DECATUR — Along with many other celebrations coming in 2018, the Rock Springs Conservation Center is taking a look back at the history of Illinois as the state reaches its 200th year, said Richie Wolf, nature center manager for the Macon County Conservation District.
“It is a special year in Illinois history. We do have an interest in portraying our past,” he said. “It does a pretty good job of capturing Illinois history.”
Through the end of January, the conservation district will display an exhibit that covers famous politicians, sports teams, transportation and more. Aaron Martin, historic sites intern for the conservation district, created the exhibit. It is free and can be viewed during normal business hours.
It is part of the center’s mission to preserve local history as well as natural history, Wolf said.
Other historic exhibits include the homestead farm, the Oglesby Mansion and the Bethel one-room schoolhouse, which are real-life examples of Illinois history.
Some of the highlights from the exhibit include:
People of Illinois
The display showcases immigration patterns through history — when and from where people came to Illinois, and some of the tensions caused by the melding of different lifestyles.
Early in the state's history, many settlers came to Illinois from Kentucky, seeking new farmland. This caused a conflict because some settlers brought slaves with them, leading to a statewide debate. Voters in 1824 rejected a proposal for a constitutional convention that could have made slavery legal, and the Illinois Constitution of 1848 specifically outlawed slavery in the state.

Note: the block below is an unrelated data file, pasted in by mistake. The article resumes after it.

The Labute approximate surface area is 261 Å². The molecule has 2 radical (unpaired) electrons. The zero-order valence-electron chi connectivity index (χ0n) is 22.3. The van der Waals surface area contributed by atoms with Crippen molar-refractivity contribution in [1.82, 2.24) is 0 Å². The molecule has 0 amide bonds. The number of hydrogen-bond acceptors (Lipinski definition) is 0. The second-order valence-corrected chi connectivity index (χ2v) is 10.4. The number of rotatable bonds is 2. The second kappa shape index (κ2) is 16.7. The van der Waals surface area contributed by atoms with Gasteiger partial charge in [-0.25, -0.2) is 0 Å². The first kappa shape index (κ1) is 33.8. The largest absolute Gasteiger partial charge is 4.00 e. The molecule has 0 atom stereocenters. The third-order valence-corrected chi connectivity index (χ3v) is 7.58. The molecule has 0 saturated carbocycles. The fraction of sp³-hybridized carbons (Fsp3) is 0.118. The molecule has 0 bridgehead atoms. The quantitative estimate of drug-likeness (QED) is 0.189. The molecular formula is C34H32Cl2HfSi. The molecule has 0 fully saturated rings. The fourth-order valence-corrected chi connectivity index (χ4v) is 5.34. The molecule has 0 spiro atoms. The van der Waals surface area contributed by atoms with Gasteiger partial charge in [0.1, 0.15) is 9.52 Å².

A love of sports
Sports fans, this one's for you: Illinois sports teams are showcased, and visitors can weigh in on their favorite Illinois sports team and player. Late last week, Michael Jordan of the Chicago Bulls was in first place, with Anthony Rizzo and Kris Bryant of the Chicago Cubs were in second and third place, respectively.
Geography of Illinois
How did Illinois look when settlers first arrived? Visitors to the exhibit can get a feel for the prairie, which surveyors said covered 54 percent of the state, and forests, which covered 40 percent. The rest was a makeup of waterways, swampland and marsh.
Focus on conservation
A number of species have been brought back from near-extinction in Illinois. They included the Bald Eagle, river otters, the North American Beaver, the Eastern Wild Turkey and bobcat.
Looking ahead, the exhibit also focuses on species that the Illinois Department of Natural Resources hopes to save through conservation efforts. These include the Greater Prairie Chicken, Short-Eared Owl, Indiana Bat and 26 species of mussels.
Past celebrations of Illinois
In 1918, the history of Illinois was published to mark the 100-year anniversary of statehood. The Centennial Commission also flew a flag featuring 21 stars in honor of Illinois the 21st state.
Pageants were held across the state, monuments were erected and the Old State Capital was restored between the two events. New songs and books were also created to celebrate.